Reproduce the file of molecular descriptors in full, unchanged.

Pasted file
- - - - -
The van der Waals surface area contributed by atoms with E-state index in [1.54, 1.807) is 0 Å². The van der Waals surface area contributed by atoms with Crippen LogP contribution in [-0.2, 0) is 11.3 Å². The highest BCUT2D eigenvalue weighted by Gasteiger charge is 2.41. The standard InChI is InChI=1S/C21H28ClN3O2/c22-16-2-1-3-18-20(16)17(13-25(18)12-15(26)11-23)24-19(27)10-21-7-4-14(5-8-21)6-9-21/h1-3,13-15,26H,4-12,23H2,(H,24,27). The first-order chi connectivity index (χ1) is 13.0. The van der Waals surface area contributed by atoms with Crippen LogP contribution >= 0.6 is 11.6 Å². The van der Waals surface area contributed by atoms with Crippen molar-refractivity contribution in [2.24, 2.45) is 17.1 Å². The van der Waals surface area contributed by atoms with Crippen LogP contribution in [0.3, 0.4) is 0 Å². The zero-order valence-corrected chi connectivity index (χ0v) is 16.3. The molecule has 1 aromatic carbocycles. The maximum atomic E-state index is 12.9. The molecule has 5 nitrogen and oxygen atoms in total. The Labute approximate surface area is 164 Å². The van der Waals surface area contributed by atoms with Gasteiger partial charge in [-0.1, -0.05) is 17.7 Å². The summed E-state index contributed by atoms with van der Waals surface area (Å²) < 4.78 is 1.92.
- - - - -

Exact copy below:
The van der Waals surface area contributed by atoms with E-state index in [1.54, 1.807) is 0 Å². The van der Waals surface area contributed by atoms with Crippen LogP contribution in [-0.2, 0) is 11.3 Å². The highest BCUT2D eigenvalue weighted by Gasteiger charge is 2.41. The standard InChI is InChI=1S/C21H28ClN3O2/c22-16-2-1-3-18-20(16)17(13-25(18)12-15(26)11-23)24-19(27)10-21-7-4-14(5-8-21)6-9-21/h1-3,13-15,26H,4-12,23H2,(H,24,27). The first-order chi connectivity index (χ1) is 13.0. The van der Waals surface area contributed by atoms with Crippen LogP contribution >= 0.6 is 11.6 Å². The van der Waals surface area contributed by atoms with Crippen molar-refractivity contribution in [2.24, 2.45) is 17.1 Å². The van der Waals surface area contributed by atoms with Crippen LogP contribution in [0.3, 0.4) is 0 Å². The zero-order valence-corrected chi connectivity index (χ0v) is 16.3. The molecule has 1 aromatic carbocycles. The maximum atomic E-state index is 12.9. The molecule has 5 nitrogen and oxygen atoms in total. The Labute approximate surface area is 164 Å². The van der Waals surface area contributed by atoms with Gasteiger partial charge in [-0.1, -0.05) is 17.7 Å². The summed E-state index contributed by atoms with van der Waals surface area (Å²) < 4.78 is 1.92.